In the case of Winterburn v Bennett  EWCA Civ 482, the owners of a fish and chip shop claimed a right by prescription to use the neighbouring owner’s car park. Their suppliers and customers also used the car park over a period of time. However, the neighbour had put up signs saying that their car park was private and only to be used by its customers. It was determined by The Court of Appeal that the signs were sufficient to prevent the fish and chip shop owner's claim because the use was not ‘without force’. No further steps were required to be taken by the owner of the car park, such as writing letters, confronting users verbally or instigating legal proceedings.
Termination of a prescriptive right
A prescriptive right of way can be terminated in any of the following ways:
- By abandonment, ie where the property owner's actions show a clear intention to terminate their use of the right of way permanently.
- If the property owner acquires the neighbour's property, ie two properties that adjoin each other, owned by different persons, where one has the benefit of a right and the other has the burden of that right.
- Where the property owner agrees with the neighbour to release the property owner's use of the right of way permanently.
A successful case of prescription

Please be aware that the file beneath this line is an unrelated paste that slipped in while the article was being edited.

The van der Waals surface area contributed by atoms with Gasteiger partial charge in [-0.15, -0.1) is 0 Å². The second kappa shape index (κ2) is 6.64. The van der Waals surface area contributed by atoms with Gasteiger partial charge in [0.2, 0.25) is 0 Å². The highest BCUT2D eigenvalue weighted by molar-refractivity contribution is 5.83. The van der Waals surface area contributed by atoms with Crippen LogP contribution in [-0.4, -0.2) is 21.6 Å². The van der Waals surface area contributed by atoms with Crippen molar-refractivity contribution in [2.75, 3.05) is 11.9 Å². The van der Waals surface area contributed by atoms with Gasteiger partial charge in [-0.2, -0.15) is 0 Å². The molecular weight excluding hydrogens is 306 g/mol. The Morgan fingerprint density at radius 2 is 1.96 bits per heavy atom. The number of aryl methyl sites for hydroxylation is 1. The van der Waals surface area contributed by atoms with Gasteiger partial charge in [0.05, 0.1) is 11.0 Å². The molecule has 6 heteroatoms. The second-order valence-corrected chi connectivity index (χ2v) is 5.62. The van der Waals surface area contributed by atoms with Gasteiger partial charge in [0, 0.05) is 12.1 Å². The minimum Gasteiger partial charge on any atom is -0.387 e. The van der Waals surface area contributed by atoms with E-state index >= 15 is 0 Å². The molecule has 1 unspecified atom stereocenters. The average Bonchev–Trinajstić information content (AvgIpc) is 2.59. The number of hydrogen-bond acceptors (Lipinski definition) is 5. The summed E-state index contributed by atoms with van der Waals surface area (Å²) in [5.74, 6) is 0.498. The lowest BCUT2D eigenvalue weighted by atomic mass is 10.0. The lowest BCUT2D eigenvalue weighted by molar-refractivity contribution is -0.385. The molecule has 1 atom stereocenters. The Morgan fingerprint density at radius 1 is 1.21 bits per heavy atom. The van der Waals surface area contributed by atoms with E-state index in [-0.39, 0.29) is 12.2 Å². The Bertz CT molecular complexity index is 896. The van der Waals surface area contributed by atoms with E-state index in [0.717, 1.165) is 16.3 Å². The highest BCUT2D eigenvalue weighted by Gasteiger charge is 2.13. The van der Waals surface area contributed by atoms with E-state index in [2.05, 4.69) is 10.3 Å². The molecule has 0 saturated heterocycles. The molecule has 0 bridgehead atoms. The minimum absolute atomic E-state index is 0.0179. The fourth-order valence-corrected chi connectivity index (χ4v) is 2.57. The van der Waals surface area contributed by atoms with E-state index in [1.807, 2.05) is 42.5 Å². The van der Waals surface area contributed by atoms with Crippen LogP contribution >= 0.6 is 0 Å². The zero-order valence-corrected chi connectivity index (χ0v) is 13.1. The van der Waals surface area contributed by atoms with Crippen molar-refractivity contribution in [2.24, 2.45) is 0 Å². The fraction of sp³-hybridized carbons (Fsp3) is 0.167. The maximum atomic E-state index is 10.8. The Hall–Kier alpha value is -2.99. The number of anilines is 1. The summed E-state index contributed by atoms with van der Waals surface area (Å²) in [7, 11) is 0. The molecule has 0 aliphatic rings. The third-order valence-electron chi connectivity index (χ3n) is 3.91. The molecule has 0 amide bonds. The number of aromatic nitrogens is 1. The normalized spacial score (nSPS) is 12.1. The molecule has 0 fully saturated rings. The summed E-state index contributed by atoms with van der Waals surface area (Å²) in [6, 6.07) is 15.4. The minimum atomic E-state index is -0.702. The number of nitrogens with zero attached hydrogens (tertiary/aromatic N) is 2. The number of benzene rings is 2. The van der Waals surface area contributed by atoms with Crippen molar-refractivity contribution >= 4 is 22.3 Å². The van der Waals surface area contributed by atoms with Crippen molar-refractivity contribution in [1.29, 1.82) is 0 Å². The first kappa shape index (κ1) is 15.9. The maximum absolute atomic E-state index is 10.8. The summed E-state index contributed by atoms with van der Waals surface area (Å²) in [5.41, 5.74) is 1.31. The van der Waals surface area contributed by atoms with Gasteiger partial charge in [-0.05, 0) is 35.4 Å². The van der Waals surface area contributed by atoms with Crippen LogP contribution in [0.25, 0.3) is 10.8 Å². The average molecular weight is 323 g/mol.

Park Next Door Limited was located next to a car park which it did not own. The car park is surrounded by iron railings and gates which for the most part were left unlocked.
The iron railings were later removed and replaced with a brick wall which contained gaps allowing pedestrian access.
Park Next Door Limited claimed;
- to have made use of the car park for over 20 years exclusively for itself, its staff and customers without interruption;
- that there was no force or secrecy exercising the right as the car park was used at all times of the day and night with no apparent objection. Park Next Door Limited did not have a licence to make use of the car park;
- that the car park remained used as a car park for vehicular and pedestrian access to Park Next Door Limited's premises for the duration of the 20 year period; and
- that the use of the car park by Park Next Door Limited was not unlawful.
Park Next Door Limited therefore issued an application to HM Land Registry to register its right to continue to make use of the car park despite not being the legal owner.
Park Next Door Limited was successful with its application as it had managed to prove points 1-4 above and therefore continued to make use of the car park 'as of right'.
Five years later, Park Next Door Limited decides to sell its property to Carry On Parking Limited and so Carry On Parking Limited now has the benefit of the right acquired by prescription as the right passes from owner to owner.
The key difference between this scenario, which was successful, and the Winterburn v Bennett  case was that there was no signage or proactive effort made to prevent Park Next Door Limited from making use of the land and acquiring the right by prescription.
About this guide
This guide gives a general overview of this topic. It is not legal advice and you may not rely on it. If you would like legal advice on this topic, please get in touch with one of the authors or your usual Collas Crill contacts.
About Collas Crill